Editor’s note: Have something on your mind? “Community Voices” is the place to let Milwaukee hear what you have to say. To be considered, we need your name, email address and phone number for verification. Please email your submissions to email@example.com.
Dr. Bryan Johnston, a family physician working on the North Side of Milwaukee, returns after two months to offer his candid thoughts about the current stage of the COVID-19 pandemic and what he wants his community to know.
The curve is flattening into a plateau.
Thanks to you all, we’ve “flattened the curve.”
Milwaukee’s healthcare system was not overwhelmed by the first wave of COVID-19, like those in Italy, Wuhan or New York City. We have not had to make those horrible decisions about who gets the ventilator and who doesn’t. We have been able to give every sick patient the intensive care they need. This is due directly to your diligence in keeping your families and communities safe.
But we are not yet in the clear. The infection count continues to rise in the city and state. Part of this is due to an increase in testing access, but it is also clear that the infection continues to spread. We are not seeing the sharp decline in infection rate that was seen in Wuhan, South Korea and other places. It is looking like COVID-19 will be part of our reality for the foreseeable future —a reality that has become all the more likely given the Wisconsin Supreme Court’s decision to strike down Gov. Tony Evers’ “Safer at Home” order.
I want you to prepare yourself for the reality that things are not going back to normal any time soon.
I want you to set some health goals
As we shift our gaze from the short to the long term, I want you to think about not only maintaining your health but improving it.
Everyone’s situation is different, and I know that stress and need play out differently for every individual and family. But I believe we can all set some health goals in this time. It can be something small, something big, something old or something new. Try something, see how it goes, make a plan, stick to it or adjust it. Adopting a mindset of health progress and growth is more important than any judgment of success or failure. We have shown that as a community we can survive this pandemic. But we can also (safely) thrive.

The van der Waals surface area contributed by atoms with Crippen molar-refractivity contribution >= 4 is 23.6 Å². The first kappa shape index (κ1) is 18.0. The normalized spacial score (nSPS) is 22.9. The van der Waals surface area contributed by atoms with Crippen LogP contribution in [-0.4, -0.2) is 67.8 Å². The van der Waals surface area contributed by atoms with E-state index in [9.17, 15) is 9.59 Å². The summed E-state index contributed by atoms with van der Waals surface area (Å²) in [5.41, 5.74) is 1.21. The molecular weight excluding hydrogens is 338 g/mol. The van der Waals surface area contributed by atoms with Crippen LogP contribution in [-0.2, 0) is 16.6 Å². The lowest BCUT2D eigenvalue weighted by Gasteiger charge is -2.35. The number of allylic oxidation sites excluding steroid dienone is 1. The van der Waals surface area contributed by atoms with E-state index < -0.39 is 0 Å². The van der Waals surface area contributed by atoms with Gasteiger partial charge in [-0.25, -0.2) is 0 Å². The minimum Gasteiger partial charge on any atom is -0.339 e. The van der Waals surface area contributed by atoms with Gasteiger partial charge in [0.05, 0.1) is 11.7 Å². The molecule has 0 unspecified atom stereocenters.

Some are trying out new recipes or nutrition approaches, taking daily walks, trying meditation or yoga. Just as health-promoting, others are reconnecting with old friends, hobbies or interests. Myself, I am tending to vegetable seedlings for a few minutes each day, finding comfort in witnessing life renewing in this small way, and looking forward to fresh vegetables soon.
In this time of shared disconnection we all want to connect. Tell someone what your goals are and ask them to support you or hold you accountable. Offer to do the same for them.
The healthcare system is now in a better place to help out
When COVID-19 first arrived in our community, the healthcare system didn’t know what to expect. There was a scramble to prepare for the pandemic and shift resources and procedures for the good of public health. Much as we as individuals are entering a new reality, the healthcare system is designing ways to serve patients safely and effectively.
We clinic-based healthcare providers have transitioned to using more telemedicine—phone or video calls in which we can provide a large part of what we could do in-person, including diagnosing and treating, advising, supporting.
But some things can’t happen over the phone, including labs, imaging, vaccinations, physical exam and procedures. We are trying to avoid a second crisis caused by deferring chronic disease management and disease prevention. We have made significant changes in work flow to make visiting healthcare locations as safe as possible for people who need this care, and we are reaching out to our diabetic patients, those needing vaccinations, labs and some procedures, as well as advising coming in for the services if needed. Some systems are restarting non-emergent procedures and surgeries.
If you’re unsure how to proceed, give your provider’s office a call and they’ll advise you. Things are still changing rapidly, but the trend is that healthcare access is resuming.
Be kind to yourself and others.
“You can cut all the flowers, but you cannot keep spring from coming.” -Pablo Neruda
In case you missed it: OPINION: What I want my patients to know about COVID-19 right now